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Frontier Behavioral Health sees 50% increase in calls after debut of new suicide hotline

Ingrid Ulrey (right) talks with Frontier Behavioral Health Crisis Triage Specialists Kim Kesner (left) and Paxton Scarburgh (right) on Tuesday.  (Julien A. Luebbers/The Spokesman-Review)
Ingrid Ulrey (right) talks with Frontier Behavioral Health Crisis Triage Specialists Kim Kesner (left) and Paxton Scarburgh (right) on Tuesday. (Julien A. Luebbers/The Spokesman-Review)
By Julien A. Luebbers The Spokesman-Review

Following the National Suicide Prevention Lifeline’s transition to the streamlined 988 phone number on July 16, call centers across the nation saw a 45% increase in Lifeline calls, according to the Department of Health and Human Services.

Eastern Washington’s regional call center, operated by Frontier Behavioral Health, had a 50% increase.

The national increase in Lifeline calls is “really good news,” said Health and Human Services Regional Director Ingrid Ulrey. “The more people who call, the more people who are going to get the support and help they need to stabilize.”

Ulrey visited Spokane’s Frontier Behavioral Health call center on Tuesday to “hear firsthand the stories of the responders about how they’re catching people before they fall.”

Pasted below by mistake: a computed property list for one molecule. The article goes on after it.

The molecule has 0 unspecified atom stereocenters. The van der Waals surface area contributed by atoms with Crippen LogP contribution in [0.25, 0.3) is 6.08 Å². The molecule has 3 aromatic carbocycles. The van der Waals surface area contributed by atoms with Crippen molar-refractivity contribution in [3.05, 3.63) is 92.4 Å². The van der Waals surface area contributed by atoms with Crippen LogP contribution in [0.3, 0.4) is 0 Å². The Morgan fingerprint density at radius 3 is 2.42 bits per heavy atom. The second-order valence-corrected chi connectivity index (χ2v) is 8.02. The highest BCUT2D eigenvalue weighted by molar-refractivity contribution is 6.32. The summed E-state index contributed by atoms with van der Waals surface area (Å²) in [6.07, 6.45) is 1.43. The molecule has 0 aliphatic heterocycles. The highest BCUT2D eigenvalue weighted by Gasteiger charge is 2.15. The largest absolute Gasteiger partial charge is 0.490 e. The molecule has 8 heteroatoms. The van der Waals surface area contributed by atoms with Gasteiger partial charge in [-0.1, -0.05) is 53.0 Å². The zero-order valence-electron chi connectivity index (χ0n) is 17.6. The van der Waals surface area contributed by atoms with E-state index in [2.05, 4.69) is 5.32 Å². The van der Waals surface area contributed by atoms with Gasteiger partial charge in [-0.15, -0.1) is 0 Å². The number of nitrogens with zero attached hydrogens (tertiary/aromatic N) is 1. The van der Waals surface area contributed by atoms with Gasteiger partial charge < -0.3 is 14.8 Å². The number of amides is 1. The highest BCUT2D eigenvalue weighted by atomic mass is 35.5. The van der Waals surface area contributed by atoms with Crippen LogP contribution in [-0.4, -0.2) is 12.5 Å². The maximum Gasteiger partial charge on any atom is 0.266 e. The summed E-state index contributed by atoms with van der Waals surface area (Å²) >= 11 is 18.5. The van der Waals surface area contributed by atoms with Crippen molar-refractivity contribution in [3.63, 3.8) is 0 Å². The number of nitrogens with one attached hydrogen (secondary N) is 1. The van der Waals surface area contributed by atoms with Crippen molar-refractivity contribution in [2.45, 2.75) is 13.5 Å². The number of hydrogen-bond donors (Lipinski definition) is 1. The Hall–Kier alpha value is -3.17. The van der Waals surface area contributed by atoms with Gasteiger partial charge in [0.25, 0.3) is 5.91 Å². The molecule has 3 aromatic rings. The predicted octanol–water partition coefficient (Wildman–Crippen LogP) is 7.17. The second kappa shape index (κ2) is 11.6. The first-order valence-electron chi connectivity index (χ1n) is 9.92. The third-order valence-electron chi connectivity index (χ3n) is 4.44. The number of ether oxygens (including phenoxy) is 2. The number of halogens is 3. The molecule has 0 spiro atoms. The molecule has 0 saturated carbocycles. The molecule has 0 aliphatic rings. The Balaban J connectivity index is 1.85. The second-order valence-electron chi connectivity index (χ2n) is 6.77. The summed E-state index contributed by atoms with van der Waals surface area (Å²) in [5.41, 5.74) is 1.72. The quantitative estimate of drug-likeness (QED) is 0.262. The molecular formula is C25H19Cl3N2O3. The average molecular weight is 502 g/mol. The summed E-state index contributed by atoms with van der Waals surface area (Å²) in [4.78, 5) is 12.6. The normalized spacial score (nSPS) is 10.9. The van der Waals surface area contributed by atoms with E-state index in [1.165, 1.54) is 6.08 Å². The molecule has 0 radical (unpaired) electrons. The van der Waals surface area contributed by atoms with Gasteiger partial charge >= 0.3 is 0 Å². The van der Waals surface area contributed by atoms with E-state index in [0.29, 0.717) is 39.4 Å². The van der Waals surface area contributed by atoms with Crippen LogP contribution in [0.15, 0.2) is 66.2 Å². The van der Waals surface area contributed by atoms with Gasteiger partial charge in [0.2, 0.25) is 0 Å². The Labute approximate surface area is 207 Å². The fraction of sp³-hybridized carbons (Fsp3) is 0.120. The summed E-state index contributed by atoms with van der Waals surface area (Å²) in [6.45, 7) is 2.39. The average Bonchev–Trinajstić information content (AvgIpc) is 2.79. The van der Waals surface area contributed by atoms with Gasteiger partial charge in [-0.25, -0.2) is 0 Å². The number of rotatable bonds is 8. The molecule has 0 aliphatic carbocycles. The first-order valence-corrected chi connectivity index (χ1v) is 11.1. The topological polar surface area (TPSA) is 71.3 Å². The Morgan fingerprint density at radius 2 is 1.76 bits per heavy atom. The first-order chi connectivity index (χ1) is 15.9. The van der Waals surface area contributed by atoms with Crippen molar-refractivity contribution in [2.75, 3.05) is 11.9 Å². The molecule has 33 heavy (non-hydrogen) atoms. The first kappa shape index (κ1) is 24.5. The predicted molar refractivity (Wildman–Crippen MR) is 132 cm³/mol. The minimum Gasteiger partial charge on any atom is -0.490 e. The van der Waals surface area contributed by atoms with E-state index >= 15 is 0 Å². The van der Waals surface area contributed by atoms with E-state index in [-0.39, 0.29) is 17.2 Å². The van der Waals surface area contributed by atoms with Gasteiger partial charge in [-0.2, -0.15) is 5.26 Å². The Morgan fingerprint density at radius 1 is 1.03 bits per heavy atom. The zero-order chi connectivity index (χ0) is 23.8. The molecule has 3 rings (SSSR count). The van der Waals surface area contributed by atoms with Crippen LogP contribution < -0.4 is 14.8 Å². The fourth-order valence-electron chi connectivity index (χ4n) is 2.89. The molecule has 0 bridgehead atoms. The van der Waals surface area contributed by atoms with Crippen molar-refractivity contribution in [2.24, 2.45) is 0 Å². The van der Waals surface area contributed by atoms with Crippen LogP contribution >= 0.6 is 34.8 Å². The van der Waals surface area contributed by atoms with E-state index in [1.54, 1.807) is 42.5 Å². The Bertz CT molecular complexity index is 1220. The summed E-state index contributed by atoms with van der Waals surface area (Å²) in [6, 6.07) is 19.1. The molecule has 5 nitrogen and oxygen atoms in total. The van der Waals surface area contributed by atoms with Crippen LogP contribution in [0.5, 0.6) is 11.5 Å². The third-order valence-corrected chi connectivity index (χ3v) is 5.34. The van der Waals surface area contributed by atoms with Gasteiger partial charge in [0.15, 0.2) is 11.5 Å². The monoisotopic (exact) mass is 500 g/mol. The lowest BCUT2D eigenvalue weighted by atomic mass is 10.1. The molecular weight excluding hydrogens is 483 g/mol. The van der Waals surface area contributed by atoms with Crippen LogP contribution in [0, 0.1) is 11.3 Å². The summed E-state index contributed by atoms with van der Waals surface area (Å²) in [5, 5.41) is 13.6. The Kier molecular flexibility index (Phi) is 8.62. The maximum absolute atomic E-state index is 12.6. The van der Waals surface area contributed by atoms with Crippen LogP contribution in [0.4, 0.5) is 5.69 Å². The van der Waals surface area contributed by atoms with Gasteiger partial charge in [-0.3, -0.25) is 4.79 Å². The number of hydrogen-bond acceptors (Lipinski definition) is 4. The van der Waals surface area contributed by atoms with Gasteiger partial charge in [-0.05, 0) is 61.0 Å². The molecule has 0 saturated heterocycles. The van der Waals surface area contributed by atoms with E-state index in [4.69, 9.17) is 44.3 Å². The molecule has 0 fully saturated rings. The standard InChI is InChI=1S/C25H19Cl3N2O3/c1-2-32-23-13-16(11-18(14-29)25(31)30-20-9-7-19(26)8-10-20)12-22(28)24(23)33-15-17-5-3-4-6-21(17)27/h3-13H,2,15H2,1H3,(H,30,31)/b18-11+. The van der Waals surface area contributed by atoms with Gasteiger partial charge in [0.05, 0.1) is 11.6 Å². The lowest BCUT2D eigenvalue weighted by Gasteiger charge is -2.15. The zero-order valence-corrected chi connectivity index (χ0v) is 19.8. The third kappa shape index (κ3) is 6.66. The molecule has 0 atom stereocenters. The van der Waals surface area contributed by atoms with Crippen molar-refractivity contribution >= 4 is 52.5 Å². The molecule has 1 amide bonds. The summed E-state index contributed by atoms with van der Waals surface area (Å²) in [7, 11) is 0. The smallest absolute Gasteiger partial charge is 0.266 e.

The visit was part of a tour of behavioral health facilities, following up on the nationwide move to 988 as part of the federal government’s initiative to focus on mental and behavioral health.

According to Xavier Becerra, secretary of health and human services to the Biden-Harris administration, “the president’s budget proposes a historic investment in behavioral health, some $50 billion over the next 10 years.” Becerra made the remarks Tuesday during a meeting of the Western Governors Association in Coeur d’Alene.

Frontier is one of many organizations nationwide that have received increased funding .

“The movement in this country for an easy-to-remember three-digit number for the purposes of the suicide and crisis lifeline has been truly a national and inter-governmental effort, led nationally by HHS,” Ulrey said Tuesday.

According to Ulrey, the Biden-Harris administration and Beccera have had a “laser focus” on this issue since taking office. Funding for lifeline services has increased 18-fold to support 988, she added.

“There has been $282 million invested in crisis centers nationwide,” she said, and $105 million of that has been directed to states and territories to strengthen 988 call centers, including Frontier’s facility.

The Bipartisan Safer Communities Act, which President Joe Biden signed into law on June 25, included an additional $150 million for 988 among its mental health funding and gun control laws.

Washington also set aside funds for the Native and Strong Lifeline, a resource directed at Indigenous callers, to be integrated into 988 in the near future.

The rapid increase in call volumes coincides with a labor shortage in behavioral health.

The Frontier center has been able to keep up with the uptick in call volume, “even though it’s challenging for recruitment and retention, and there’s vacancies,” said Ulrey, who met with Frontier CEO Jeff Thomas, COO Jan Tokumoto and others earlier Tuesday.

Increases in funding from the state and federal governments “have assisted with our ability to recruit and retain staff,” Thomas said a couple of weeks ago.

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